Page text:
Tuesday, August 18, 2009


Rick Pitino is a very successful college basketball coach who is being excoriated in various circles these last few days. Pitino claimed that an inamorata had attempted to extort moneys from him. Recently allegations have surfaced about the nature of the relationship and Pitino's alleged requests of his paramour.

A fellow in the locker room the other day asked me what I thought about this.

Here is what I think.

This is none of my business or anybody else's. Nobody but Pitino and his accuser know the nuances of the situation and anyone on the sideline who decides to adjudicate the matter might, I would suggest, have--or should have--better things to do.

Why this is news relates to (a) folks' insatiable desire to discuss prurient activities and (b) the fact that some people's favorite pastime is offering an opinion because it is easier to spew critically about someone else than be introspective. Newscasters are in the business of creating news that is appealing to readers and listeners, otherwise they are out of business. The notion that the news is what is newsworthy is as spurious as thinking that any business enterprise exists to satisfy inherent altruistic leanings.

If you want to be part of the solution, the next time someone asks for your opinion about someone's alleged carnal transgressions, change the subject to something more intrinsically newsworthy.

hot heat

On Sunday I went to Patriots training camp to watch a practice. It was 90 degrees, I discovered later, as I sat in the bleachers--hardly alone, some 1000 people were present--and watched the drills.

About an hour into the practice a lineman had to be carted off the field because he had cramped up. Shortly thereafter another lineman was taken from the field. At one point in a drill a player jumped offside and was compelled, apparently by rule, to run a lap around the field. There are turtles who run faster than this player. I can still see him, number 62, moving as if in slow motion. Even the fellow lugging "cold water. cold water, here" seemed to be oppressed.

Today I read in the Globe that the Patriots will practice twice and the high today is to be 97 degrees with what can only be described as thick humidity. It would be swell to be a professional athlete, methinks, but not a Patriot today.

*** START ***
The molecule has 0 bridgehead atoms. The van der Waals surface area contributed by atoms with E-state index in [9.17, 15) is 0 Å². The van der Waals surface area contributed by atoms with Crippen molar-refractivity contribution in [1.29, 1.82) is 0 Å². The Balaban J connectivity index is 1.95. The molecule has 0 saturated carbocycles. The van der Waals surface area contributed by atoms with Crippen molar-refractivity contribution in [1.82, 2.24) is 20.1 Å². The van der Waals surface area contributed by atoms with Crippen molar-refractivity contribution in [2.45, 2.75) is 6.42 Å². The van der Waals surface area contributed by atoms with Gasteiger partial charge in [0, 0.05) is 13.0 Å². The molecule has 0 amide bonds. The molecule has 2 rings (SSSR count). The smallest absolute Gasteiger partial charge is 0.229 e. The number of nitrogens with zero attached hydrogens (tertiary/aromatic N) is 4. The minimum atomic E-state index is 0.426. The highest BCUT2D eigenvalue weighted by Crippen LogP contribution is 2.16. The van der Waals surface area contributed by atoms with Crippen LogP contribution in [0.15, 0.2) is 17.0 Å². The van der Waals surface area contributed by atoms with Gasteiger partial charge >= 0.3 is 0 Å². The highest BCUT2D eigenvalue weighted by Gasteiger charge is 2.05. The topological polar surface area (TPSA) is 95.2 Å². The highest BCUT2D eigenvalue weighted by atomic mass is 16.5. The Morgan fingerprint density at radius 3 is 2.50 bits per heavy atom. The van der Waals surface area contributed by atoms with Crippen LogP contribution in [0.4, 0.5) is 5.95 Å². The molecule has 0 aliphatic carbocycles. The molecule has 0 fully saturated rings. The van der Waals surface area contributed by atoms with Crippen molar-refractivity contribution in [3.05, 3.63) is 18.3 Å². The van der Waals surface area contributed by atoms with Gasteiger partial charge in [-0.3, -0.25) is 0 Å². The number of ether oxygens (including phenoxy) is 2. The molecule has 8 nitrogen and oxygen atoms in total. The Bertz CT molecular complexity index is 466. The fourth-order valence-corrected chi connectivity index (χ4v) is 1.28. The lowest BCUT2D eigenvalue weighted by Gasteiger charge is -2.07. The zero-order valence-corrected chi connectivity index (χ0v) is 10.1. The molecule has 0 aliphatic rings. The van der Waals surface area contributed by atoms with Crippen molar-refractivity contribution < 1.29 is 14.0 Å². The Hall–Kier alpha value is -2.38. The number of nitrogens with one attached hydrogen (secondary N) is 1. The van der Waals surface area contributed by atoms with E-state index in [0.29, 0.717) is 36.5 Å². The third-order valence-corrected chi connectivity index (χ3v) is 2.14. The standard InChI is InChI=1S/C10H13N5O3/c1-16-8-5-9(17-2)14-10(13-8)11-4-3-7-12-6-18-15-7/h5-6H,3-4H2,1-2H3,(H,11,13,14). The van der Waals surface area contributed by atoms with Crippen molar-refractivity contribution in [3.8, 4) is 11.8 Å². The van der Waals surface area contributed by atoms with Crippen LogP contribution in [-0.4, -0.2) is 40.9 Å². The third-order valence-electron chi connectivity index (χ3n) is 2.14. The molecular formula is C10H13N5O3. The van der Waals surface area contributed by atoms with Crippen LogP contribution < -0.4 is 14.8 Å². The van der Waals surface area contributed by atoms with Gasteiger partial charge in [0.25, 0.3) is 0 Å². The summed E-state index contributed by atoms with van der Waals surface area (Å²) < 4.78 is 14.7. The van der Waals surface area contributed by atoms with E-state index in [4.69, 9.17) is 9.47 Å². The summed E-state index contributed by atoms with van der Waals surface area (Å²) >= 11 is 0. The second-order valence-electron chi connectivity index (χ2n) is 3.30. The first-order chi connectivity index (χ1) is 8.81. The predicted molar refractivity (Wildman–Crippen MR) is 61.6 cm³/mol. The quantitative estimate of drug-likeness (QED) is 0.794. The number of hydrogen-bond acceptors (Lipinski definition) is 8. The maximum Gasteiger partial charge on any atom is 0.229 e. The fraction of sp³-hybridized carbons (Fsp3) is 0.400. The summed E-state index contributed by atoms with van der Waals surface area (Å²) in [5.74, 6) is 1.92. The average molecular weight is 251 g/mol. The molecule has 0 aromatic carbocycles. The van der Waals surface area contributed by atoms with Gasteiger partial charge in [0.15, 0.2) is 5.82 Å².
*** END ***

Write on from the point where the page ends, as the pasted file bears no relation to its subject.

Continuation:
Thursday, August 13, 2009

beer here

Last night I went to Fenway Park and saw the Red Sox pummel the Tigers 8-2. In many ways a thoroughly enjoyable evening.

Fenway Park has become an expensive place to watch a game. I understand the new Yankee Stadium is now extraordinarily pricey and may have surpassed Fenway in that regard. In recent years, the cost of a "blue" grandstand ticket at Fenway was 40 dollars. This charge for the opportunity to sit in a seat built for a 1912 sized person, too narrow for many 2009 sized waists and with insufficient legroom for 2009 sized adults. Still the place is packed with people paying 40 dollars and up.

Used to this cost, I was surprised to find that my seats were only 28 dollars a piece. Then I realized why. The seats were in one of two non alcoholic sections in the park. That is, one could not drink beer and sit in our seats. This was not a problem for me, but apparently is a factor that renders these sections less desirable. In essence, one pays a 12 dollar surcharge to be able to buy 8 dollar beers at the Park.

In the Madness of March I refer to the remarkable beer consumption in Las Vegas during the course of the first four days of the tournament. I enjoy a beverage now and again myself, but the amount of beer guzzled in Las Vegas was--in both meanings of the word--staggering.

Of course the problem with beer--and with betting--occurs when one can not stop. One of my earliest recollections of going to a baseball game as a very young boy, was watching and hearing the vendors walk through the stands shouting, "Beer here. Beer here." At Fenway and at many sporting events beer is here, there, and everywhere. For all sporting events, betting opportunities are similarly omnipresent. You know that you are having a good time with sport when you can, if you'd like to, abstain.